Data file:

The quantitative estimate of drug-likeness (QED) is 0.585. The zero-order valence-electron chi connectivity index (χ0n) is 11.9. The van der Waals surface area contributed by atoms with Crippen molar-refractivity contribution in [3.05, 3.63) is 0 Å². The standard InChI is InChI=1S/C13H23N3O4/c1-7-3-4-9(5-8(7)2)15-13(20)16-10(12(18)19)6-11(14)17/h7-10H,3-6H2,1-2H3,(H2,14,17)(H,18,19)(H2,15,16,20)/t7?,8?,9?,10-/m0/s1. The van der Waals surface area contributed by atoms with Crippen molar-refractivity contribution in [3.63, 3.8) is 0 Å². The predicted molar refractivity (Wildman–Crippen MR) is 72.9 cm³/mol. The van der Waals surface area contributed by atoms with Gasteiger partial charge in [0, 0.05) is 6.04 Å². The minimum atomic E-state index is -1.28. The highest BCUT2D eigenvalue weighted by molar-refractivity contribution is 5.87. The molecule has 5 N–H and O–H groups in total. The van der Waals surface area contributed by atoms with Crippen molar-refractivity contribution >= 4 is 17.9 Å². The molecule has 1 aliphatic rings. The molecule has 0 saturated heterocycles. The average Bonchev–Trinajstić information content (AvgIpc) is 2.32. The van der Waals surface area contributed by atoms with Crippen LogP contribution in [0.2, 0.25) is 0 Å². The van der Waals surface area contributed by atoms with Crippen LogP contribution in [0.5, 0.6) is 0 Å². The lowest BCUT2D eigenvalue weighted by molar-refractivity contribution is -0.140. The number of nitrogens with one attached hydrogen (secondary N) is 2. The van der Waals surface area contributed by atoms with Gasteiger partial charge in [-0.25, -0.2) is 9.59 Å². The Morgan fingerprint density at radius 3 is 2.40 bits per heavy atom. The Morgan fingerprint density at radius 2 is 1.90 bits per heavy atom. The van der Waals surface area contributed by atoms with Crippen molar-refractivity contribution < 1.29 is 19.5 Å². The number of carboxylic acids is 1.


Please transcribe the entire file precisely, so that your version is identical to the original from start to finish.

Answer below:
The quantitative estimate of drug-likeness (QED) is 0.585. The zero-order valence-electron chi connectivity index (χ0n) is 11.9. The van der Waals surface area contributed by atoms with Crippen molar-refractivity contribution in [3.05, 3.63) is 0 Å². The standard InChI is InChI=1S/C13H23N3O4/c1-7-3-4-9(5-8(7)2)15-13(20)16-10(12(18)19)6-11(14)17/h7-10H,3-6H2,1-2H3,(H2,14,17)(H,18,19)(H2,15,16,20)/t7?,8?,9?,10-/m0/s1. The van der Waals surface area contributed by atoms with Crippen molar-refractivity contribution in [3.63, 3.8) is 0 Å². The predicted molar refractivity (Wildman–Crippen MR) is 72.9 cm³/mol. The van der Waals surface area contributed by atoms with Gasteiger partial charge in [0, 0.05) is 6.04 Å². The minimum atomic E-state index is -1.28. The highest BCUT2D eigenvalue weighted by molar-refractivity contribution is 5.87. The molecule has 5 N–H and O–H groups in total. The van der Waals surface area contributed by atoms with Crippen molar-refractivity contribution >= 4 is 17.9 Å². The molecule has 1 aliphatic rings. The molecule has 0 saturated heterocycles. The average Bonchev–Trinajstić information content (AvgIpc) is 2.32. The van der Waals surface area contributed by atoms with Crippen LogP contribution in [0.2, 0.25) is 0 Å². The van der Waals surface area contributed by atoms with Crippen LogP contribution in [0.5, 0.6) is 0 Å². The lowest BCUT2D eigenvalue weighted by molar-refractivity contribution is -0.140. The number of nitrogens with one attached hydrogen (secondary N) is 2. The van der Waals surface area contributed by atoms with Gasteiger partial charge in [-0.25, -0.2) is 9.59 Å². The Morgan fingerprint density at radius 3 is 2.40 bits per heavy atom. The Morgan fingerprint density at radius 2 is 1.90 bits per heavy atom. The van der Waals surface area contributed by atoms with Crippen molar-refractivity contribution < 1.29 is 19.5 Å². The number of carboxylic acids is 1.